One in 5 Native American adults aged 45 and older reports experiencing memory or thinking problems that might be a sign of dementia. Learn what the Alzheimer's Association is doing to address health disparities and provide support for American Indians living with Alzheimer's or other dementias.
Native Americans are more likely to develop Alzheimer's
or other forms of dementia than White or Asian Americans. At the same time, American Indians overall have less access to healthcare and health services and are less likely to be diagnosed once they show symptoms, creating unique challenges in addressing Alzheimer's
and other dementias. In addition, Native American cultures hold great esteem for Elders and are more likely to take care of their Elders at home. This may create stress for caregivers
- As many as 1 in 3 Native American Elders will develop Alzheimer's or some other form of dementia.
- Between 2020 and 2060, the number of American Indian/Alaska Native individuals aged 65 and older living with dementia is projected to increase four-fold.
- The vast majority (92%) of Native Americans say that it is important for Alzheimer’s and dementia care providers to understand their ethnic or racial background and experiences. However, only 49% of Native Americans say that they have access to culturally competent providers.
- 61% of Native Americans say that affordability of care is a barrier.
- More than one-fourth (27%) of Native American caregivers report being treated with less respect than others.
- Four in 10 (40%) of Native Americans believe that medical research is biased against people of color and only 65% believe that an Alzheimer's cure will be shared fairly, regardless of race, color or ethnicity.
For more information, please see the Association's Alzheimer's Disease Facts and Figures
special report on Race, Ethnicity and Alzheimer's in America (PDF)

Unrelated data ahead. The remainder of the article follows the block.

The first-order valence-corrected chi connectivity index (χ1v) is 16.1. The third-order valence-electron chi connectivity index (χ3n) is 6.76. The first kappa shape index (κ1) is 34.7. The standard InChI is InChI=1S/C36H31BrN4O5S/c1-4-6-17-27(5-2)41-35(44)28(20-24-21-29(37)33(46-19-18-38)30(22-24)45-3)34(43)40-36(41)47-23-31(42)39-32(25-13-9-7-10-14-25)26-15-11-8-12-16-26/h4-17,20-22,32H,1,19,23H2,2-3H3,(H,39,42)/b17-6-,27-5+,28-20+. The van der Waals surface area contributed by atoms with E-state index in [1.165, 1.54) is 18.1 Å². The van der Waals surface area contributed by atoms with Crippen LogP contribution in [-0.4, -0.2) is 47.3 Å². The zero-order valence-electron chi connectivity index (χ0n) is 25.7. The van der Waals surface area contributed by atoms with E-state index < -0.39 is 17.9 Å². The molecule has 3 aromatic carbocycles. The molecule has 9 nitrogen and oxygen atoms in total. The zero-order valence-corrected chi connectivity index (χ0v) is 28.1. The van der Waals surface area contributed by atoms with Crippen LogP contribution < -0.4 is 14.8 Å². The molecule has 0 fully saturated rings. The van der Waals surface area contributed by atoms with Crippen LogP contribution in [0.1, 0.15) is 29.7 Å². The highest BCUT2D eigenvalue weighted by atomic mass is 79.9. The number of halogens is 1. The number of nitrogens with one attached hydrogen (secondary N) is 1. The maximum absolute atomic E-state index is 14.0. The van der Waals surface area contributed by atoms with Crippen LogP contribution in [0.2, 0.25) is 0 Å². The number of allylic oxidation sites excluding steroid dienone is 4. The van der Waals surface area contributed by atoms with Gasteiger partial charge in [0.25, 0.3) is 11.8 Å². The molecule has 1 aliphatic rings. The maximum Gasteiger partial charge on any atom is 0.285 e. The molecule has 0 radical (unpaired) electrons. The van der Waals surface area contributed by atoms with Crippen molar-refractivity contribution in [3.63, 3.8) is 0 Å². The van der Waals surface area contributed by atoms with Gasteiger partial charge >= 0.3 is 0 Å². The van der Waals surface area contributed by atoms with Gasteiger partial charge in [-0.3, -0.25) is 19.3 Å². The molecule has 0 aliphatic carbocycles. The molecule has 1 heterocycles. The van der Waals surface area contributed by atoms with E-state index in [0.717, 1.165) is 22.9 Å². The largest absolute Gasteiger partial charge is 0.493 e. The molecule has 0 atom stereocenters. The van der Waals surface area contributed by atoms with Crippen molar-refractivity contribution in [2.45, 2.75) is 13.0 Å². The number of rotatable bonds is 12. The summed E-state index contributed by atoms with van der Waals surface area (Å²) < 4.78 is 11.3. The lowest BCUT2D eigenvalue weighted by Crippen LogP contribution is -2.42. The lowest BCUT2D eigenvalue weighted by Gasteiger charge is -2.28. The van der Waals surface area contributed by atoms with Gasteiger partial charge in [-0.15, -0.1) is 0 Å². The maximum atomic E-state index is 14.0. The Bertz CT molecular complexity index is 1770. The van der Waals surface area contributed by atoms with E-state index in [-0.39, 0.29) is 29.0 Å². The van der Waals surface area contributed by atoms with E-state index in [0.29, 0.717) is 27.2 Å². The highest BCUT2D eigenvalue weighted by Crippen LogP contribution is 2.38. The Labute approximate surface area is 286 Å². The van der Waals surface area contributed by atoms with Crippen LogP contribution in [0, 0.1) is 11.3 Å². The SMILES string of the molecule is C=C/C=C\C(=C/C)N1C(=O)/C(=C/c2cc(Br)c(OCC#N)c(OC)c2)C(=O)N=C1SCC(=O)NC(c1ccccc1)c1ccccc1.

Native Americans at risk
The report Memory Loss and Alzheimer's Disease in Native People
tells the stories of Native American Elders living with Alzheimer's and their caregivers and reiterates the importance of early detection.
Because American Indians had considerably shorter lifespans than White Americans during the 19th and 20th centuries, Alzheimer's and other dementias were relatively rare. People aged 65 and older now comprise 15% of the overall Native American population
, compared to 4.8% in the 1970s. Some Native American languages don't even have a word for "dementia." But now, as Native American lifespans are more likely to reach the prime ages for the development of Alzheimer's and other dementias, awareness of Alzheimer's and its symptoms is lower compared to other populations.
There are knowledge gaps
, especially about caregiving and disease risk, among Native Americans. There are also different perceptions of memory and dementia. Some perceive dementia as a normal part of aging or accompanying the transition to the next world. Others gauge memory by the ability to recollect the distant past, while Alzheimer's typically first affects the most recent memories.
Valerie Jones, a member of the Navajo Nation, describes her work
first with the Navajo Department of Health and now with the Indian Health Service on education, data collection, and caregiver support for Alzheimer's and dementia. She emphasizes the need for culturally appropriate education and support and ensuring that the community owns and takes pride in local resources.